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Andre II Donating Member (1000+ posts) Send PM | Profile | Ignore Wed Jan-16-08 08:17 AM
Original message
How computer spy in the office will monitor everything you do
Source: London Times

Every aspect of computer users’ lives — from their heartbeat to a guilty smile — could be monitored and immediately analysed under the futuristic system detailed in Microsoft’s patent application.

Details of the planned “Big Brother” system are revealed in an application to the US Patent and Trademark Office, seen by The Times, over seventeen pages of text with ten diagrams.

The systems work not only through desktop or laptop computers but even through mobile phones or handheld PCs, meaning that even out of the office the employee can still be monitored. In its most advanced format, the system will monitor users’ private interests.

The system works by recording and analysing what words and numbers are used or websites visited, and by watching the user’s heart rate, breathing, body temperature, facial expressions and blood pressure. The patent application explains: “The system can also automatically detect frustrations or stress in the user via physiological and environmental sensors and then offer or provide some assistance accordingly.”

Read more: http://technology.timesonline.co.uk/tol/news/tech_and_w...



No words for how sick this is.
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zabet Donating Member (1000+ posts) Send PM | Profile | Ignore Wed Jan-16-08 08:20 AM
Response to Original message
1. We are the borg.
You will be assimilated
or annihilated, the choice
is OURS.

:puke:
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boricua79 Donating Member (1000+ posts) Send PM | Profile | Ignore Wed Jan-16-08 08:22 AM
Response to Reply #1
2. Screw that...
Today IS a good day to die! KAPLA!
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bahrbearian Donating Member (1000+ posts) Send PM | Profile | Ignore Wed Jan-16-08 09:57 AM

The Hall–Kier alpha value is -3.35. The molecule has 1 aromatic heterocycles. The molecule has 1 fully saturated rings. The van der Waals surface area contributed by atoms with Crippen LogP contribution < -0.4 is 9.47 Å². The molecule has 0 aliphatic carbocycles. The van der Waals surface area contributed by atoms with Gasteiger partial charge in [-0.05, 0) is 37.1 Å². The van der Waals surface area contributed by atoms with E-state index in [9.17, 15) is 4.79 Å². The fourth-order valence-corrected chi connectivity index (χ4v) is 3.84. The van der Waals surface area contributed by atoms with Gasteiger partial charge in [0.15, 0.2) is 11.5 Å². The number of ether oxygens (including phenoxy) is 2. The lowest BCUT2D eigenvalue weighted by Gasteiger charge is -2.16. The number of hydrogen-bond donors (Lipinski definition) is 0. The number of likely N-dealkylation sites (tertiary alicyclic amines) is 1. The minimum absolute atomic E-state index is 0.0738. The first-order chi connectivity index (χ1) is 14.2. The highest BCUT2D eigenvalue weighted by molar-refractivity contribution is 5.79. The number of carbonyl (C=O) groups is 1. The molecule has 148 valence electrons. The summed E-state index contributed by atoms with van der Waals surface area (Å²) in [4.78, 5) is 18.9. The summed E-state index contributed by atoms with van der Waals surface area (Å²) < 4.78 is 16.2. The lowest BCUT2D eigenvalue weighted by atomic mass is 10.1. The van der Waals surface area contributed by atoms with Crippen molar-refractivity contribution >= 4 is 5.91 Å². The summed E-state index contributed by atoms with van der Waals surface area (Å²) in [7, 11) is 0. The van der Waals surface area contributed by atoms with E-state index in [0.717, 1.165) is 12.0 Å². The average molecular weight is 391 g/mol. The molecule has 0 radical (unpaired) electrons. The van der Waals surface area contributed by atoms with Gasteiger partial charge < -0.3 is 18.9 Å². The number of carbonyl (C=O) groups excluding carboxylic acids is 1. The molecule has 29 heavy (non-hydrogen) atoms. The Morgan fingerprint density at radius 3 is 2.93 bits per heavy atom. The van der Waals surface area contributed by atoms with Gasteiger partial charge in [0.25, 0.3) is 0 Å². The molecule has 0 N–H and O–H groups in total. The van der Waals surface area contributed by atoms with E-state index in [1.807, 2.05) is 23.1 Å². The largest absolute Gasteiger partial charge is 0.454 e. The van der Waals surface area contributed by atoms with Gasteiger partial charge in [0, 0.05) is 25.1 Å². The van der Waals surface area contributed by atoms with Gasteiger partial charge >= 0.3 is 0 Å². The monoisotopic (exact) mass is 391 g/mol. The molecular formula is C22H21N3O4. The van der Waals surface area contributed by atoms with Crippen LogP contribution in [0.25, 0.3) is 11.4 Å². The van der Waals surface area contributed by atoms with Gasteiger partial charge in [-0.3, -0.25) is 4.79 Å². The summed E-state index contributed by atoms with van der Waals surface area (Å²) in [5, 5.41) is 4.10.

Response to Reply #1
15. Resistance is Futile
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Uncle Joe Donating Member (1000+ posts) Send PM | Profile | Ignore Wed Jan-16-08 08:36 PM
Response to Reply #1
41. More like a Borg/ Ferengi hybrid
Edited on Wed Jan-16-08 08:36 PM by Uncle Joe
Health care for profit, prisons for profit, mercenaries for profit, where is the profit in that? :shrug:
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snagglepuss Donating Member (1000+ posts) Send PM | Profile | Ignore Wed Jan-16-08 08:35 AM
Response to Original message
3. K & R
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LynzM Donating Member (1000+ posts) Send PM | Profile | Ignore Wed Jan-16-08 08:41 AM
Response to Original message
4. Please tell me this is a joke.
It's gotta be a joke. It's so absurd and disgusting, they've gotta be kidding. Come on, I already rent myself out to a company 8-10 hours/day, that's not good enough yet? It boggles my mind how much they want to own every aspect of you, damn.
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Andre II Donating Member (1000+ posts) Send PM | Profile | Ignore Wed Jan-16-08 08:45 AM
Response to Reply #4
5. Looks pretty serious ...
The Times has seen a patent application filed by the company for a computer system that links workers to their computers via wireless sensors that measure their metabolism. The system would allow managers to monitor employees’ performance by measuring their heart rate, body temperature, movement, facial expression and blood pressure. Unions said they fear that employees could be dismissed on the basis of a computer’s assessment of their physiological state.
Technology allowing constant monitoring of workers was previously limited to pilots, firefighters and Nasa astronauts. This is believed to be the first time a company has proposed developing such software for mainstream workplaces.
Microsoft submitted a patent application in the US for a “unique monitoring system” that could link workers to their computers. Wireless sensors could read “heart rate, galvanic skin response, EMG, brain signals, respiration rate, body temperature, movement facial movements, facial expressions and blood pressure”, the application states.